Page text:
Focus On Customer Care recently spoke with TOA Technologies CEO Yuval Brisker about the company, the concept of field service management and ways of improving communications between companies and their customers. An edited transcript follows:
Q: What is field service management and why do companies need it?
A: The main focus of field service management especially in the cable industry is to deliver new service — have the people out in the field delivering new service — and at the same time deliver repairs to existing customers. Field service management or workforce management what they call mobile workforce management, is really a process of automating the communications between the cable company operations and customer service so they can more easily manage them so it can be done more much efficiently and much more quickly.
Q: What does TOA offer operators in that vein?
A: We can start with the story. The genesis behind TOA — or the idea for TOA — was the desire of [TOA chief financial officer] Irad Carmi, my partner and co-founder, and I had to try to solve the perennial problem of ‘The Cable Guy’ — you know, the thing that’s become the brunt for jokes and popular lore. This idea that cable companies give their customers four, six and sometimes full-day windows to wait for the cable technician without really knowing when that technician is really going to arrive. If you have customers with annoyances with any company that delivers goods and services to the home, they’ll probably tell you it’s having to wait at home waiting for that person to arrive. The best many have been able to do is tell them they’ll get a call when the technician is on his way. None of those things take advantage of the information glut we have to be active and mobile as customers.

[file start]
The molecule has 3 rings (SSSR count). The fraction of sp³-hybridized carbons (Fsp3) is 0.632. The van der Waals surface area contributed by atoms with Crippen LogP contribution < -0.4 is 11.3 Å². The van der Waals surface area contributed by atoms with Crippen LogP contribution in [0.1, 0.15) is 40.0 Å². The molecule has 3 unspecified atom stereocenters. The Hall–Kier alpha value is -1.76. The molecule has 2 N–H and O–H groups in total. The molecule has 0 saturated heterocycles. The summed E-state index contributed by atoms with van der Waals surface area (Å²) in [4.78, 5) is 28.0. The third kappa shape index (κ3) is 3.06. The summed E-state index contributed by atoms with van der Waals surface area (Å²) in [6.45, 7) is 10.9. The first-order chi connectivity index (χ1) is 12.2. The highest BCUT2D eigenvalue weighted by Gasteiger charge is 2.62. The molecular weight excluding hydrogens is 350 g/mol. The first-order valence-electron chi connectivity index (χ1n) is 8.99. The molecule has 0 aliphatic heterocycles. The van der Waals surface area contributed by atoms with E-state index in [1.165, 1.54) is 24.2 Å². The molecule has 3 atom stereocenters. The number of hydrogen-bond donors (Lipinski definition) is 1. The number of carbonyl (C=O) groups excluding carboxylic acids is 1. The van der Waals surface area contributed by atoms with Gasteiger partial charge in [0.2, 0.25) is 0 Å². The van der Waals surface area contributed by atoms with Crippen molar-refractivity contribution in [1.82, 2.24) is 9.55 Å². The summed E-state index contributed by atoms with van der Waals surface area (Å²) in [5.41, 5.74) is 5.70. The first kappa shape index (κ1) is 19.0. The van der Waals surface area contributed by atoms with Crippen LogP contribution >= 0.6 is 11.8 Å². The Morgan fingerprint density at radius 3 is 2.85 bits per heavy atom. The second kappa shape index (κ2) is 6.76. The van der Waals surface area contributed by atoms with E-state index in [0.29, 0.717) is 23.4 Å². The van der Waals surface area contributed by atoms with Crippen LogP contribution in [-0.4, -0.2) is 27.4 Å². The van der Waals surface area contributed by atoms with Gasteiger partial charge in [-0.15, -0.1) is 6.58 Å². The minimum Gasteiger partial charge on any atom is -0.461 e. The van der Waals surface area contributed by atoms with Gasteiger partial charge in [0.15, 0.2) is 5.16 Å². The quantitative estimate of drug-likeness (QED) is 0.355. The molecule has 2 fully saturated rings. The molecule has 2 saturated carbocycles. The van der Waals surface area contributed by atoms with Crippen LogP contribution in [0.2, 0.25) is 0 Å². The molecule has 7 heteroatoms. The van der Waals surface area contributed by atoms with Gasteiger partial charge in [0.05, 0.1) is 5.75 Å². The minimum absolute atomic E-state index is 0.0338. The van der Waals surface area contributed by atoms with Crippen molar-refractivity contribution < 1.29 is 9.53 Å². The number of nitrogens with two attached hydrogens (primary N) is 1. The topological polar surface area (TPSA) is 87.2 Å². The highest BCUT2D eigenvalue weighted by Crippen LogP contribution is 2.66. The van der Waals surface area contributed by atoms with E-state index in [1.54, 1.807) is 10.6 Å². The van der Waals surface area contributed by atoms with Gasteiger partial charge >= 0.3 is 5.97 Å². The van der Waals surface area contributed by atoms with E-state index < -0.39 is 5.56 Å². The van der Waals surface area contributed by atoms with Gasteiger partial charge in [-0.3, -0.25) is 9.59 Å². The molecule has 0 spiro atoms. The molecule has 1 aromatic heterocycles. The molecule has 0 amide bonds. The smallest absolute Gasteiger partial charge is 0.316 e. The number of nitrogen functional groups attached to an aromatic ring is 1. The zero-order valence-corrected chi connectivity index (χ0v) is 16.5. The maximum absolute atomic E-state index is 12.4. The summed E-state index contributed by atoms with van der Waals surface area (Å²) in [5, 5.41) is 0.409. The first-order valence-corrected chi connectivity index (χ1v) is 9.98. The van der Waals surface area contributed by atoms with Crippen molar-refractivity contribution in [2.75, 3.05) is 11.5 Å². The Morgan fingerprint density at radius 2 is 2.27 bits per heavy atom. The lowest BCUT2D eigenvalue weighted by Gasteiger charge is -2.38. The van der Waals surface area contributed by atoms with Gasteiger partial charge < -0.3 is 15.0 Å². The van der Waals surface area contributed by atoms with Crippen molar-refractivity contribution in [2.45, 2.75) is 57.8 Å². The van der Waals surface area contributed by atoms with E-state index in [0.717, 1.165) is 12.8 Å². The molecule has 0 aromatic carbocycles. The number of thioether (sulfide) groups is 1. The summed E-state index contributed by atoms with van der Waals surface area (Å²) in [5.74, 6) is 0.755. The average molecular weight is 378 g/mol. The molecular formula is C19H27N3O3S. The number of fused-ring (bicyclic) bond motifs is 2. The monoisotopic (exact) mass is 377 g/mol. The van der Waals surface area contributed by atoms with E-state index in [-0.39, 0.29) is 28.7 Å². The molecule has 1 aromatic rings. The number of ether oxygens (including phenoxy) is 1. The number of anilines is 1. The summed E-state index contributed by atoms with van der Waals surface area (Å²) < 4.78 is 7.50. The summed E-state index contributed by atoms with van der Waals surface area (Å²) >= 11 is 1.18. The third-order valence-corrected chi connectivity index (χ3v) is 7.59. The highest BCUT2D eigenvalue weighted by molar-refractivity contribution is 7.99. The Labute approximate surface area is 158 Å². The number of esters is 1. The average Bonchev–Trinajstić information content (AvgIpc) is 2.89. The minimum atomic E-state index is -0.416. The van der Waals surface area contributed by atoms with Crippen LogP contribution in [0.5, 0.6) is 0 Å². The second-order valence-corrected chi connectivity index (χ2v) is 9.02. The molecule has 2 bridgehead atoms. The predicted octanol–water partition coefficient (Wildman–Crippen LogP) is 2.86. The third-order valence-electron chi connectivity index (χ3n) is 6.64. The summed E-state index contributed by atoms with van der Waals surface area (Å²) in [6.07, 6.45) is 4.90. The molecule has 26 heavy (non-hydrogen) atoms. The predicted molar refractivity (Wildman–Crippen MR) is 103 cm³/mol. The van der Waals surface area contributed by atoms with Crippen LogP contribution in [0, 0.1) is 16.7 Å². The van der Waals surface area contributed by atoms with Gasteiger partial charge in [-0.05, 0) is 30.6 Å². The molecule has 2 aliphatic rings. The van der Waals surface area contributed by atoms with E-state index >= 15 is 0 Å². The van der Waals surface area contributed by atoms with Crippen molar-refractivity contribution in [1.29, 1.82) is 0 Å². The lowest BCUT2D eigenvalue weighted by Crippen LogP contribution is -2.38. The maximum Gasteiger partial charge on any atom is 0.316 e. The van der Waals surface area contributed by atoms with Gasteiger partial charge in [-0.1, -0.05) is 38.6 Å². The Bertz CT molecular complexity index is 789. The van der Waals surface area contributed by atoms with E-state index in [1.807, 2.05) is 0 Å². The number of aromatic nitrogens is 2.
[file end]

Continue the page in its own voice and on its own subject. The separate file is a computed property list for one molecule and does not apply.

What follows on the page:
When Ron and I set out on this venture, we asked ourselves ‘How do companies like FedEx and UPS give customers the ability to actually track their packages? Why can’t the telephone company or the cable company do the same capability?’ We wanted to take it one better. We wanted to say that if you consistently track service in the field and create a historical profile of the people delivering the service and you can actually estimate when that technician will arrive in a customer’s home. Statistically, it’s possible. It’s also possible to effectively deliver that information to the customer. Our whole premise is that we need to close the gap between customer care and the operations in the field.
Q: How do you do that?
A: TOA does that two ways. One, it allows the mobile workforce to have a time-based reporting tool that doesn’t only focus on delivering work order to the field. But it also constantly tracks the activity of the tech, or anybody doing work in the field, in a time-based environment.
Q: Do the field techs input all this information?
A: The field person needs to input information but it’s normally information they input when they use any workforce management tool. Workforce management is a category, or an industry, that has been around for 10-15 years. The idea of giving devices to field personnel has been around for around 14 years. Cable is really one of the last frontiers where it’s taking hold. There are previous generations of tools and applications out there that were clunky and more old-fashioned. But essentially, the idea of workforce management is that companies can send our work orders through an automated process via a computer to hand-helds in the field or their laptops or, as we use, the mobile phone. It’s really about creating a paperless environment.